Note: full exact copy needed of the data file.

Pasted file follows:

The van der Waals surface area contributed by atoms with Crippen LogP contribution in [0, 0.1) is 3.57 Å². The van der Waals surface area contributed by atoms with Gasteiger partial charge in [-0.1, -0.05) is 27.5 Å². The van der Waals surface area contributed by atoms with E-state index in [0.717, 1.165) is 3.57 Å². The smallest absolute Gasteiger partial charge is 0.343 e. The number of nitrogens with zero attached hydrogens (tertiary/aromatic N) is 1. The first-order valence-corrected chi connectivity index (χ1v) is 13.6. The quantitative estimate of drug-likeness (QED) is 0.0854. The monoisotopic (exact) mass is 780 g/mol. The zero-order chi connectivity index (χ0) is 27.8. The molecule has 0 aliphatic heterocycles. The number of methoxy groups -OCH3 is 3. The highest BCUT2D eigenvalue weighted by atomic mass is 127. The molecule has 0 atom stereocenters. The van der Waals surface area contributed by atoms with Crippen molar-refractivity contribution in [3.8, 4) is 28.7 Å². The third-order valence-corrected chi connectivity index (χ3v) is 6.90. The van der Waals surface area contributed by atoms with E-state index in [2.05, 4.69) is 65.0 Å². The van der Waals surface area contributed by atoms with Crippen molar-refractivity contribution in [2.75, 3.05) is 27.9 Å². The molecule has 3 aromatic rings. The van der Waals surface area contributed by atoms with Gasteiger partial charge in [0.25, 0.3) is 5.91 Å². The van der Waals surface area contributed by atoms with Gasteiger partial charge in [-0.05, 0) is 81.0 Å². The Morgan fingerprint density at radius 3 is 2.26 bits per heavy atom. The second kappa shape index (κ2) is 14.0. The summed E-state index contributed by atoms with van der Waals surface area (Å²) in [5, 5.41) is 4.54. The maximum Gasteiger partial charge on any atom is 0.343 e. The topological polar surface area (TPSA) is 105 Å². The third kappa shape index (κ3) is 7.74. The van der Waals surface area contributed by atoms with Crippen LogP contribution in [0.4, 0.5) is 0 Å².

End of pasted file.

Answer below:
The van der Waals surface area contributed by atoms with Crippen LogP contribution in [0, 0.1) is 3.57 Å². The van der Waals surface area contributed by atoms with Gasteiger partial charge in [-0.1, -0.05) is 27.5 Å². The van der Waals surface area contributed by atoms with E-state index in [0.717, 1.165) is 3.57 Å². The smallest absolute Gasteiger partial charge is 0.343 e. The number of nitrogens with zero attached hydrogens (tertiary/aromatic N) is 1. The first-order valence-corrected chi connectivity index (χ1v) is 13.6. The quantitative estimate of drug-likeness (QED) is 0.0854. The monoisotopic (exact) mass is 780 g/mol. The zero-order chi connectivity index (χ0) is 27.8. The molecule has 0 aliphatic heterocycles. The number of methoxy groups -OCH3 is 3. The highest BCUT2D eigenvalue weighted by atomic mass is 127. The molecule has 0 atom stereocenters. The van der Waals surface area contributed by atoms with Crippen molar-refractivity contribution in [3.8, 4) is 28.7 Å². The third-order valence-corrected chi connectivity index (χ3v) is 6.90. The van der Waals surface area contributed by atoms with E-state index in [2.05, 4.69) is 65.0 Å². The van der Waals surface area contributed by atoms with Crippen molar-refractivity contribution in [2.75, 3.05) is 27.9 Å². The molecule has 3 aromatic rings. The van der Waals surface area contributed by atoms with Gasteiger partial charge in [0.25, 0.3) is 5.91 Å². The van der Waals surface area contributed by atoms with Gasteiger partial charge in [-0.05, 0) is 81.0 Å². The Morgan fingerprint density at radius 3 is 2.26 bits per heavy atom. The second kappa shape index (κ2) is 14.0. The summed E-state index contributed by atoms with van der Waals surface area (Å²) in [5, 5.41) is 4.54. The maximum Gasteiger partial charge on any atom is 0.343 e. The topological polar surface area (TPSA) is 105 Å². The third kappa shape index (κ3) is 7.74. The van der Waals surface area contributed by atoms with Crippen LogP contribution in [0.4, 0.5) is 0 Å².